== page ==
There were several ways I could have dealt with the complete derailing of the first Doctor StrangeRoll adventure. If you don’t want to read back through older entries, basically, the PCs burned down the adventure locale before finding the necessary clues that would lead them to the second part of the adventure. In a video game, this would lead to a “Non-Standard Game Over.”
Fortunately, in a tabletop RPG, short of the DM or the players quitting, there doesn’t have to be a non-standard Game Over.
Option 1: Give them the clues they need, pretending that they actually discovered them (and withheld the treasure they would’ve found) and proceed with the adventure as written.
Option 2: Mark the Low-Level Adventure Phase a “Fail” and move on to the Mid-Level Adventure Phase of the Basic D&D DoctorStrange Roll campaign.
Option 3: Throw up my hands, moan and wail that my players have ruined the game, call the Doctor StrangeRoll Campaign a total loss and play something else, like HackMaster.
Option 4: And Now For Something Completely Different–This is the option I chose. The PCs were hauled in front of the town council of Saltmarsh and offered a choice in leiu of punishment for burning down a house that someone was going to move into and renovate.
The council told the PCs of the smuggling ring they disrupted by utterly destroying the secret hideout. They were given a choice: help the town track and destroy the rest of the smugglers on the high seas, or go to jail. If they helped hunt down the smugglers, they’d each be pardoned and receive a 500 GP reward.
They finished their business about town and boarded the ship at dusk, as instructed. The Serpent’s Kiss set sail to intercept the smugglers (they had some idea of their route). That night, a storm battered the ship. The relentless storm battered the ship for days until finally, it ran aground and the crew was killed.
Our intrepid heroes (the PCs) were now marooned on…the Isle of Dread*.
By the time they regained consciousness, the weather had cleared. Since they didn’t know where they were, they went about collecting supplies from the wreckage and the deceased crew of the Serpent’s Kiss. Among the items they collected was a note and map stuffed in the Captain’s rutter. The map showed the outline of an island, with only the coastline detailed. The note told of a central plateau containing vast treasure. They debated over the true motivations of the Captain, wondering if he was really interested in stopping the smugglers after all.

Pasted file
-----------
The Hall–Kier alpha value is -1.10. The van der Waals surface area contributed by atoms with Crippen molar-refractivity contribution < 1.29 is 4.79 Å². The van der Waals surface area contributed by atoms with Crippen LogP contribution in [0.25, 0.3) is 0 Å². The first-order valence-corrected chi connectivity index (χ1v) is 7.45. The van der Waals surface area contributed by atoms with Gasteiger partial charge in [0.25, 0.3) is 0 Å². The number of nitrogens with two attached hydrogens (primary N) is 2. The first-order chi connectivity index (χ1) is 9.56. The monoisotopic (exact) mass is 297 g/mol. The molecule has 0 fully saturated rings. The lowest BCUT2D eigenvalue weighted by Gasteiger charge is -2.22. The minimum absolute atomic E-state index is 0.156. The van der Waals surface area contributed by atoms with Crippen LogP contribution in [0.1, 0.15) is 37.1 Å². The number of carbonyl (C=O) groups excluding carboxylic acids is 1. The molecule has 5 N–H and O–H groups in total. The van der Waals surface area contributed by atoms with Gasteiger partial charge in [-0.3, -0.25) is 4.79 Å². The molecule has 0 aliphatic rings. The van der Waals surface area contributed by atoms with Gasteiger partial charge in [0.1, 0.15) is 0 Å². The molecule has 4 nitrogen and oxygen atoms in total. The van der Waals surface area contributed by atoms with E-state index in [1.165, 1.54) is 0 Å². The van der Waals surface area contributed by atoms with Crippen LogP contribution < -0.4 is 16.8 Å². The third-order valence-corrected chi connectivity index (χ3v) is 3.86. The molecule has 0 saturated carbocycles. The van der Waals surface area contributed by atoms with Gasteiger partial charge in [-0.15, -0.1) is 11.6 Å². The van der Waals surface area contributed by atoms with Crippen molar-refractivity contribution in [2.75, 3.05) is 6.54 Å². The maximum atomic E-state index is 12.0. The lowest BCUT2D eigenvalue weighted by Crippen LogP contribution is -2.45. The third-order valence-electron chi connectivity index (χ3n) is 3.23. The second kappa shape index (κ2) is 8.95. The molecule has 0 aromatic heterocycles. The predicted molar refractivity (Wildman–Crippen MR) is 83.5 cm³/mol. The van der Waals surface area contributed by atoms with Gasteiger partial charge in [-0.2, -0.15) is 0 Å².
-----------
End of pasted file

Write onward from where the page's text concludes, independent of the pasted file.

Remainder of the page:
While their first instinct was to flee, the instead held their ground and fought the terrible lizard. Herrick had the idea to lure the beast toward the ship and perhaps goad it into charging the figurehead, hopefully impaling itself on the broken timbers jutting out. Both he and Kilos were nearly bitten in half before the beast fell.
They celebrated their victory by binding their wounds, butchering the giant animal, and discussing various uses for its head (carry it between two pikes like a canopy, stuffing Wikki and Pat (who were still unconscious from the shipwreck) into its maw to frighten them when they woke up, etc.
In the end, they simply trudged south through the marshes. Pat recovered well-enough to carry the still-ill Wikki. For days they slogged through the marshy terrain, climbing trees each day to determine if following the coast was still the best strategy or if there was something to be gained by heading inland.
More days passed, and a few more large reptiles avoided, before the marsh turned into jungle and then mountains. After a day of navigating the mountainous terrain, they found a river to follow deeper into the heart of whatever land they were on. Following the banks of the river proved to speed their travel considerably (and Kilos and Herrick were chagrined that they left the t-rex head behind; perhaps it could’ve been used as a raft!). Finally, they found a plateau towering 3000′ above them and a rope bridge leading from part of the mountains above the river to the plateau.
They made camp at the mountain-side of the bridge. What dangers and riches await on the other side?
*This has the advantage of preserving the mystery of what they were supposed to find and do in the rest of the “haunted house” and UK1: The Sinister Secret of Saltmarsh. Since they have to play the adventure again with AD&D, then with AD&D 2nd edition, then with Pathfinder, and finally with D&D 4E, at least one of the play-throughs will have new stuff to discover.
In preparation for the new phase of the adventure, I bumped everyone up by 5,000 XP. I wouldn’t normally do this in campaign play (unless I was doing a time-skip of several years), but for the Doctor StrangeRoll campaign, it’s more important to be able to experience the classic adventures as written through the “eyes” of each edition than any sort of continuity. The whole shipwreck thing might be a little contrived, but at least it’s a little more natural than just giving them all the clues they inadvertently destroyed and say “Here’s what you WOULD’VE found if you hadn’t burned down the house.”
The next session of Doctor StrangeRoll will be on April 20th. We’ll most likely be returning to the Star Wars campaign for that session.